Thursday, August 27, 2020

House of Worms

Since March 2015, I've been refereeing a weekly Empire of the Petal Throne campaign using the original 1975 rules.The campaign, which I call House of Worms, after the Sárku-worshiping clan to which all the characters belong, began with six players. Their characters are depicted above, as illustrated by the incomparable Zhu Bajiee. At the start of the campaign, the characters were the following:
  • Aíthfo hiZnáyu (top middle): An adventurer who's the lone member of the group not to worship Sárku or Durritlámish, instead being devoted to Ksárul. Aíthfo is the group's tactician, commanding a group of Pecháni mercenaries with great skill. He has dreams of being a sea captain and travelling the length and breadth of Tékumel in search of “cash and prizes,” in the memorable words of his player.
  • Znayáshu hiNokór (bottom left): A lay priest of Durritlámish with an interest in astrology. He makes a living creating horoscopes when not involved in some scheme of his clan-mates. His fiancée, Tu'ásha hiNarkóda, of the Mourning Rock clan of Thráya, died before the two could wed – but that hasn't stopped Znayáshu, who had her corpse carefully preserved and now plans to have her reanimated as a Shédra, so that she can serve the Lord of Worms forever.
  • Ssúri hiNokór (second from the bottom left): A ritual priestess of Durritlámish with a keen knowledge of dance and acrobatics, some of which she uses to her advantage even outside the temple. Sharp-tongued and no-nonsense, Ssúri often acts as the public face of this group of characters.
  • Keléno hiNokór (bottom middle): A 5th Circle scholar priest of Sárku who prefers to keep his nose in books when he is able (which, sadly, isn't as often as he'd like). He recently developed an interest in demonology, after successfully – and unintentionally – summoning dread Srükárum to fight against an army of Ssú in the Dry Bay of Ssu'úm. Keléno is married to Hmásu hiTéshku, a priestess of Belkhánu, with whom he shares many interests.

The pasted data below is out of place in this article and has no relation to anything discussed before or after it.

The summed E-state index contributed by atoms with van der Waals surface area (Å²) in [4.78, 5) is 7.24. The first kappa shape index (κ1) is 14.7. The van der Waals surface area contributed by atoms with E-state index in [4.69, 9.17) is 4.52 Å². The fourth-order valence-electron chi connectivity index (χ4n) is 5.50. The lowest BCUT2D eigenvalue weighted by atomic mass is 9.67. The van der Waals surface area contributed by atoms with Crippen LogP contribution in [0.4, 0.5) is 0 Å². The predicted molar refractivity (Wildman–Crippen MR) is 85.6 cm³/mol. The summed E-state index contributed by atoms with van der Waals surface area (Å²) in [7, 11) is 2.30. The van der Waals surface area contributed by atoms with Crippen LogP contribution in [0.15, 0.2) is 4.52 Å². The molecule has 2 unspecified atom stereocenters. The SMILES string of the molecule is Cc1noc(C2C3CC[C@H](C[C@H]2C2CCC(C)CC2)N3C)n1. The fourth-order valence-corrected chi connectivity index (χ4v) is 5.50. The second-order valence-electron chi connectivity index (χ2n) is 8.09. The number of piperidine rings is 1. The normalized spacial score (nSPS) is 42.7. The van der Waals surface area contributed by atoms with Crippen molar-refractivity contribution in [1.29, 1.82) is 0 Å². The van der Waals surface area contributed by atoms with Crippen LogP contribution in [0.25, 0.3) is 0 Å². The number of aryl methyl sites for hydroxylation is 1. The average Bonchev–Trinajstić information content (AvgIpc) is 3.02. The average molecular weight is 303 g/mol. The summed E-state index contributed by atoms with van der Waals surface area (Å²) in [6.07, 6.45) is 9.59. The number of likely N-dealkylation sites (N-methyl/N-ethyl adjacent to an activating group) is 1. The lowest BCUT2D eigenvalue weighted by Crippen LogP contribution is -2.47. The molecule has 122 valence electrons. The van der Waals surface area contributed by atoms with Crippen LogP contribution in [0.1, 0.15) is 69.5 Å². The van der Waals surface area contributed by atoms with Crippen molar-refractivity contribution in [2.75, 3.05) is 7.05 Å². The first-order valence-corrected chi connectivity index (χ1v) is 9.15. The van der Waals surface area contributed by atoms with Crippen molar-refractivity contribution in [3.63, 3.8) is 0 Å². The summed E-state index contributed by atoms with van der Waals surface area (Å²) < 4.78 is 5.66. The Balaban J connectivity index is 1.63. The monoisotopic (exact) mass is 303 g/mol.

• Grujúng hiZnáyu (second from bottom right): An older, ex-legionnaire (formerly of the 6th Imperial Medium Infantry) who finds life in Sokátis dull and so travels around with his clan-mates in search of excitement. He dreams of gaining a commission in the famous First Legion, which is currently posted to Sokátis as a result of the machinations of Imperial politics.
  • Jangáiva hiTlélsu (bottom right): A temple guard of Sárku, Jangáiva has lately fallen under the patronage of an officer of the Omnipotent Azure Legion, who is testing her for possible formal induction into that august force. While in Yán Kór, she obtained a demonic hammer that calls itself “Little Sister” and revels in destruction. Jangáiva does her best to keep the weapon under control.
In the years since, the roster of characters has changed several times, though Aíthfo, Znayáshu, Keléno, and Grujúng have remained stalwarts. Currently, there are eight regular players in the campaign and, after five and a half years of regular play, their characters are far from their starting point in the eastern Tsolyáni city of Sokátis. Presently, they are exploring the Achgé Peninsula of the mysterious Southern Continent, where they were dispatched at the behest of the imperial prince Mridóbu.

The Tsolyáni maintain a colony there on the northeastern coast called Linyaró, to which Aíthfo has been appointed governor, with the other characters occupying various positions in the colonial administration. Over the past three years of real time (and just over a year of game time), the characters have explored the peninsula, interacted with the local Naqsái peoples (who have several large city-states scattered across the interior), dealt with coastal pirates, investigated evidence of Engsvanyáli antiquities, probed into a Pariah God cult, and fended off an invasion by the non-human Hokún, among many other things! 

House of Worms has been a delightful campaign, one of the best of my decades of roleplaying. I've been very lucky to have had such devoted players and I doubt the campaign, which is now nearing its 200th session, would have lasted this long without them. I will begin chronicling the events of each week's session soon, both as a record of what's happening and as evidence that Tékumel is not nearly as inaccessible and weird a setting as many people believe it to be. As a referee, it's been a blast and a source of great inspiration for me, as the twelve-and-counting issues of The Excellent Travelling Volume, can attest. I hope these write-ups will be of interest to others.
The Achgé Peninsula in all its hexcrawl glory!

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